Wednesday, October 07, 2009

Because we've got soul

Andrew Bolt is back, and he's seen something of the world. He's loped back into his office, having gotten a taxi from the airport, and doesn't like what he sees he find Melbourne wanting.

Maybe it's just me, but every time I get a taxi or drive back from the airport over the bridge and clock the Melbourne skyline, my heart soars. I feel sorry for Andrew that his doesn't. I've travelled the world too. Was born overseas and have made the trek back via god only knows how many places five times. I've seen the sights Andrew laments we don't have, and you know what? I wouldn't live anywhere else.

Fine and dandy the cities that have the landmarks. I've trotted to the top of the Eiffel Tower, I've been on the steps of the Opera House. Seen the London Houses of Parliament. They're all organic to their cities. The latter two are functional. The first was a gift from the Americans. They have meaning. They're intrinsic to their cities. Do we really want a landmark for the sake of having a landmark?

I don't. I prefer the fact that this city has soul. That every time I journey into the city I see something new. There's always something to do, something to see, something to enjoy.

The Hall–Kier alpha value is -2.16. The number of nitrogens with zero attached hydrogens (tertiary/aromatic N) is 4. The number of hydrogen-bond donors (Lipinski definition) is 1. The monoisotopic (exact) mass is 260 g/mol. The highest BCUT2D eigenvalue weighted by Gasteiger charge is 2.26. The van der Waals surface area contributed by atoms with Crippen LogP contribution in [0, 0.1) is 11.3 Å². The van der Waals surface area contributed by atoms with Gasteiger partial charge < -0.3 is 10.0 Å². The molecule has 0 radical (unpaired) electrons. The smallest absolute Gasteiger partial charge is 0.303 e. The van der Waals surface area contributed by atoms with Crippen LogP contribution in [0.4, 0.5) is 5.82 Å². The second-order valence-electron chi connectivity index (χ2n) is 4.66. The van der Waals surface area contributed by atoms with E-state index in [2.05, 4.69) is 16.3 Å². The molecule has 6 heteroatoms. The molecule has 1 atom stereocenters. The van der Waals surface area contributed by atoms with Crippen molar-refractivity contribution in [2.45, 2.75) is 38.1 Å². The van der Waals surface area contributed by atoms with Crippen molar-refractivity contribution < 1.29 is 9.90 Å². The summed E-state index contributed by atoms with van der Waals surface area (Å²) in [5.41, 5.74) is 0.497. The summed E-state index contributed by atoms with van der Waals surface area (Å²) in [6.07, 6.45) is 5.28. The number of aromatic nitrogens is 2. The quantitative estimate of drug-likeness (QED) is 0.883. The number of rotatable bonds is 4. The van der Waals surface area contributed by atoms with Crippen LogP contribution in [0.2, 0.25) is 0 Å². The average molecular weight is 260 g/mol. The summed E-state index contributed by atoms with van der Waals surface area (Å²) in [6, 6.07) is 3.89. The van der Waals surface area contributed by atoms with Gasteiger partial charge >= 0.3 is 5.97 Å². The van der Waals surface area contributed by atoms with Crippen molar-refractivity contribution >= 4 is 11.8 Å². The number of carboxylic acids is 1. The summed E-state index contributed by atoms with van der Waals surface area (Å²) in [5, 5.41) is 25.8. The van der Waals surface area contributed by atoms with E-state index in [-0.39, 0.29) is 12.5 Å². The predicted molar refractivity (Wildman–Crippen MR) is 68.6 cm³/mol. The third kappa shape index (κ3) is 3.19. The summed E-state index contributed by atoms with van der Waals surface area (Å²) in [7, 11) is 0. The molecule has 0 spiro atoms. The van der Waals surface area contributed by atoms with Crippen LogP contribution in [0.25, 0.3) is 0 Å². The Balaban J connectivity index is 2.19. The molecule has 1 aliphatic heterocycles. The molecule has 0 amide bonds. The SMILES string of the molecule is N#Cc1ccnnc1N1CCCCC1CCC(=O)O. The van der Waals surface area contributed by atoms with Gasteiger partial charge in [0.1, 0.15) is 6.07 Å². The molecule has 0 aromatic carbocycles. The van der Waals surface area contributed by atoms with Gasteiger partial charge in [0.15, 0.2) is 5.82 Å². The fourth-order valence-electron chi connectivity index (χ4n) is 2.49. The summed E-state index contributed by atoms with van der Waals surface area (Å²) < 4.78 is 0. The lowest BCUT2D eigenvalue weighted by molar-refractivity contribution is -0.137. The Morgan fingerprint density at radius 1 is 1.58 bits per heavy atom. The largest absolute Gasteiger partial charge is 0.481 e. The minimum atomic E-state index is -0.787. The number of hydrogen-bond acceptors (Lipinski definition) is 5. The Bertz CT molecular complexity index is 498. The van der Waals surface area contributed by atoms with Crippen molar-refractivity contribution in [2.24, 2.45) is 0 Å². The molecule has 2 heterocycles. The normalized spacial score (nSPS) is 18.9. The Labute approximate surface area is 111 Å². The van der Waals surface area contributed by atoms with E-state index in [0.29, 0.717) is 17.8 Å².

Yes, the Ferris Wheel thing at the Docklands was a bad idea. But for precisely the reason we have no landmark now - the true, enduring landmarks are those that spring up because of what a city already is, not because of what a city wants to be.

Our city is a place of hidden alleys where you stumble across bars that serve drinks in test-tubes. Or an art gallery you never knew existed. Or a tiny restaurant where the owner knows exactly what you want and takes the time to chat to you and your friends. It's footy at the G, it's drinks afterwards at Holliava and the best Souv in all of Victoria (depending on opinion) in Preston. It's music at the Corner.